November 10, 2019 at 05:00PM by CWC

Hair loss among women, like sex and periods and polyamory, is one of those things that we are finally talking openly about in 2019. And it’s about damn time: A headline from last year declared that “Millennials are going bald from too much stress” and a 2007 study found that up to 45 percent of women in America experience hair loss at some point in their lives, with a notable 12 percent by the time they turn 30.

While the fact that we’re losing our hair due to stress is enough to cause even more stress, there is a silver lining: The rise in demand for hair loss solutions has made way for new technology in the industry, from hair growth supplements to scalp serums, and now, scalp micropigmentation and microblading.

You may be familiar with the term “microblading” in regards to eyebrows. The process, which one practitioner referred to as, “the finest form of eyebrow tattooing,” uses a “micro-blade” to etch thin lines into your skin, mimicking real eyebrow hairs. The treatment has gained popularity in the beauty community over the last few years, and one of our own editors even tried it for herself (to stunning results, I might add).

Now, the technology has been translated to be used on people’s scalps, too—basically giving them the appearance of hair where there isn’t any. “Scalp micropigmentation is essentially a cosmetic tattoo using black or dark-colored dye [to give the] appearance of a close shave or a buzz cut on a balding head,” explains dermatologist Gilly Munavalli, MD. Performed by hand, the treatment uses fine needles to control the amount and distribution of the semi-permanent dye “into the superficial layers of skin on the scalp.” The ink itself is chosen based on your hair color, and it can take a few sessions to restore the appearance of your hairline to where it was before you started losing your hair.

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EverTrue Salon in New York City is one of a few places to have successfully translated microblading technology–which takes micropigmentation one step further, and makes it look like individual hairs instead of little dots of ink—to the scalp. “We recreate the hairline with individual strokes that replicate hair strands,” says Ramon Padilla, the salon’s founder. “The strokes are created with a microblading tool that scratches the surface of the skin, and pigment is implanted to match hair color.  The results are very natural-looking and often indistinguishable from ‘real’ hair.” He notes that the techniques are similar to what you would see done on someone’s eyebrows, but the placement of the strokes are different in order to look closest to actual hair on someone’s head, rather than the hair of an eyebrow.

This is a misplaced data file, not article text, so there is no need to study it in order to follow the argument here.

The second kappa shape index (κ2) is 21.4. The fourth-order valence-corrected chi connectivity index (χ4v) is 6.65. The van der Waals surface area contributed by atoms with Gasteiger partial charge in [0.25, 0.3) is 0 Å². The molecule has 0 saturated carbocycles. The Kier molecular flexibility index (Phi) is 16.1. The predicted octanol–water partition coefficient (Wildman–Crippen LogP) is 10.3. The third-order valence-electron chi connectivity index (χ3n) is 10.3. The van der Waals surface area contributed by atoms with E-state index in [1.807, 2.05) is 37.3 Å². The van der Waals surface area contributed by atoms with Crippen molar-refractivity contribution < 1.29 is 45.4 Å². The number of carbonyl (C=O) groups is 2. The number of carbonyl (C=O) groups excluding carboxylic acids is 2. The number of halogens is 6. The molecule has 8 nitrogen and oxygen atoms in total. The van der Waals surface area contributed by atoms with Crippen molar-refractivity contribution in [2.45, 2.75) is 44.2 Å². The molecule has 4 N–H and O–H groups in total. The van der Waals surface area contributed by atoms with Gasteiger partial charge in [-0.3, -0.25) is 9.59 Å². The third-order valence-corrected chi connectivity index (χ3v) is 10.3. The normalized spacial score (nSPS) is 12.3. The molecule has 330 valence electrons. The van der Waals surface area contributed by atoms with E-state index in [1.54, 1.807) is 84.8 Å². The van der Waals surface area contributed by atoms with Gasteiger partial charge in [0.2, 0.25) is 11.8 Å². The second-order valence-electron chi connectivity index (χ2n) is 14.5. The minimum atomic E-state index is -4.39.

According to Padilla, the best results for scalp microblading are achieved on clients who have lost some of their hair but aren’t completely bald, because you can blend the microbladed strokes with the natural stuff for the appearance of a more lush, full hairline. “For a client who is completely bald, scalp microblading is not the best solution because the results may look very two-dimensional,” he says.

There’s another caveat as well: “Similar to eyebrow microblading, people with oily skin often have results that don’t last as long as non-oily skin,” Padilla says. While there’s no downtime from the procedure (though your scalp may peel), with results lasting up to 18 months, you’ll likely need a touchup every six to nine months.  At EverTrue, prices range from $700 to $1,600 for the treatment, depending on how large the area is that you’re looking to cover.

With all of that in mind, Dr. Munavalli cautions that scalp micropigmentation is a long-term commitment, and microblading will take a year or so for results to start fading. You also might want to check with a dermatologist before starting the treatment, as you could be allergic to the ink, which could obviously result in some serious skin reactions. But as the technology surrounding this becomes more and more advanced (and if eyebrow microblading is any indication, it will), you can expect scalp microblading to become a very real—and increasingly common—solution for any hair loss you could be experiencing.

There’s actually a way you can tell whether or not your hair loss is stemming from stress—here’s how to know what hair loss from stress looks like. And if it’s happening to you, we promise, you are d-e-f-i-n-i-t-e-l-y not alone

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Author Zoe Weiner | Well and Good
Selected by CWC

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